For instance, he needed to have visibility for maintenance issues, such as knowing when a water tank is overflowing or whether pipes are leaking.

Shoemaker ultimately started using Stealthwatch, a network behavioral analysis tool from Lancope. The appliance passively tracks the NetFlow and sFlow data generated by communication between network hosts and clients. It establishes a baseline of normal behavior, and it can alert users when anomalous network behavior occurs. Shoemaker said this helps his organization to detect whether worms or viruses or other malware are propagating on the network. But more importantly, it tracks the overall behavior of the SCADA system to make sure devices are configured properly and aren't adversely affected if and when they interact with the corporate data network. If a device starts behaving strangely, Shoemaker can use the tool to quickly isolate it from the rest of the network and determine what the problem is.

"We're using SCADA to generate telemetry that has a live business impact, everything from leak detection to helping to justify our SCADA expenditures," he said. "We're using Lancope to monitor and measure the effectiveness of the changes we're making."

In addition to security concerns, SCADA networks are also extremely sensitive to actions that many network administrators might consider routine. For instance, a faulty patch or an improperly applied software update can wreak havoc. Officials at the Hatch nuclear power plant in Baxley, Ga., learned that the hard way last March. According to the Washington Post, an engineer installed a software update on a computer that monitored chemical and diagnostic data from one of the plant's primary control systems. The update caused the computer to reboot, which reset the data on the control system. The plant's safety system interpreted a lack of data as a cooling problem and initiated an emergency shutdown of the plant that lasted for two days.

Officials said the emergency systems performed well, and there was never any breach of safety or security at the plant. However, having a nuclear power plant shut down for two days represented an obvious revenue loss to Southern Company, the plant's operator.

Peterson, of Digital Bond, said SCADA systems are also extremely sensitive to routine scanning. Many SCADA devices react in unexpected ways when they are scanned. Developers of SCADA devices and systems generally perform only positive testing of their technology. They focus on making sure that a SCADA device responds properly when it gets a legitimate request and responds in good time. He said this extensive positive testing has led to SCADA systems being very reliable, but vendors typically don't do any negative testing.

"[Vendors] have done a very bad job on negative testing," Peterson said. "What if you send it something it never expected? It's not unusual for a control system application or controller to hang or crash or shut down a service if it gets a command it wasn't expecting. And something as simple as port scans has caused serious problems. If you go in and run an nmap scan on a class C network, you could, in certain versions of control system applications, cause every one of those applications to go down – primary, backup, everything."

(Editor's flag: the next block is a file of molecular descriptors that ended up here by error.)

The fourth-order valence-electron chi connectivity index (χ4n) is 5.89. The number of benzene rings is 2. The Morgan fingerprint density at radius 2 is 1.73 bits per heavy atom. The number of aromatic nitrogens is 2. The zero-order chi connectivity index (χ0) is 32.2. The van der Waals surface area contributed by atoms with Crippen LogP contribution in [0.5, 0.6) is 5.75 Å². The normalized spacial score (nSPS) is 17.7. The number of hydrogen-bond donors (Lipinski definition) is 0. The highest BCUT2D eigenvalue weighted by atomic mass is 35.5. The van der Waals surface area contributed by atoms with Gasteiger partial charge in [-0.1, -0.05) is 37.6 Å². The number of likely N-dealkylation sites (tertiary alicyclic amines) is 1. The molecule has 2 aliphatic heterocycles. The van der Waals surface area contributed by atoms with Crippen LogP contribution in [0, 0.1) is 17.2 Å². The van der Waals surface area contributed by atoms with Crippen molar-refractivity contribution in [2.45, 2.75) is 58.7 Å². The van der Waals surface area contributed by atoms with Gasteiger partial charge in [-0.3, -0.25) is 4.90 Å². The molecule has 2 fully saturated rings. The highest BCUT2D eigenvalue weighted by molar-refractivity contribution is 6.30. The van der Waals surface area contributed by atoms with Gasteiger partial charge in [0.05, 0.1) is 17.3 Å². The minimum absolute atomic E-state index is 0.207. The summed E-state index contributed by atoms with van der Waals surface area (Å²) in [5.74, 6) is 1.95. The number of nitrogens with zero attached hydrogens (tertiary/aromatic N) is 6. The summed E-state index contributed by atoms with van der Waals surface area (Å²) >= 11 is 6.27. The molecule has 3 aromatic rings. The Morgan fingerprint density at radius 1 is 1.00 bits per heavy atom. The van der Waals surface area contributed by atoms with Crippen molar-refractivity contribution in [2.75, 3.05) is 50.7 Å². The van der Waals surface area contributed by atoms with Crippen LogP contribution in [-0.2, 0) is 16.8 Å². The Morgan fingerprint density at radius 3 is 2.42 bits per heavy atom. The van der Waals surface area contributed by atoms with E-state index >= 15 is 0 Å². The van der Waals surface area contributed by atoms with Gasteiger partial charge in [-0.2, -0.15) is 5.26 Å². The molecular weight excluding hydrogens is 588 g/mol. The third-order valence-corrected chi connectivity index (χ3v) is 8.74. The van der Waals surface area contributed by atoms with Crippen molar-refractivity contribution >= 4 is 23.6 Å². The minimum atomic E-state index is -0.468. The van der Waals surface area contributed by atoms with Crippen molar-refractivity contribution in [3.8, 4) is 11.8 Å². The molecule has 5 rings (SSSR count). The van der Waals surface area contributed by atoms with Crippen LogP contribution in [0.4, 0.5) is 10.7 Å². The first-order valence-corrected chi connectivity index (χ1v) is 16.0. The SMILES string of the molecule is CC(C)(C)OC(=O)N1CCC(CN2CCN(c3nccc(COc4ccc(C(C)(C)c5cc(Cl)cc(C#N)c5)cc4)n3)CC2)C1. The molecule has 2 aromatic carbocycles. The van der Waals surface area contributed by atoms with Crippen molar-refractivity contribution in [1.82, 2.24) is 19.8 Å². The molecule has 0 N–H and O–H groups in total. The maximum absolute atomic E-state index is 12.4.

Peterson said IT organizations that are planning to transport SCADA traffic over the production network need to listen carefully to SCADA engineers. They need to understand the criticality of the systems and how sensitive they are to certain types of activity that routinely occur on the network.

Markulec, of Lumeta, said network administrators and IT staff generally don't understand the nature of SCADA systems, and SCADA engineers generally lack IP networking skills.

"So as organizations move through this, you need to develop some best practices," he said. "You need to know what some organizations are doing. You need to go out and ask questions. You have all these programmable logic controllers that now have TCP-IP stacks. Now who is doing the updates? Who is doing patch management for them? Who is doing vulnerability management? These are the types of questions that we take for granted on our server farms but we neglect on our manufacturing shop floors."

"I've talked to some nuclear engineers, and I've talked to other water departments and some power guys. Most of them aren't [getting any visibility into their SCADA systems]," Shoemaker said. "I don't think people truly understand how vulnerable these infrastructures are. SCADA is on nuclear power plants. SCADA is on power plants, railroads, Department of Transportation. It's scary to know that with $500 and Radio Shack, someone can replay radio traffic on some SCADA networks and literally take down large segments of their capabilities. So if you're not monitoring that or don't have a way to monitor that, you're running blind."

Let us know what you think about the story; email: Shamus McGillicuddy, News Editor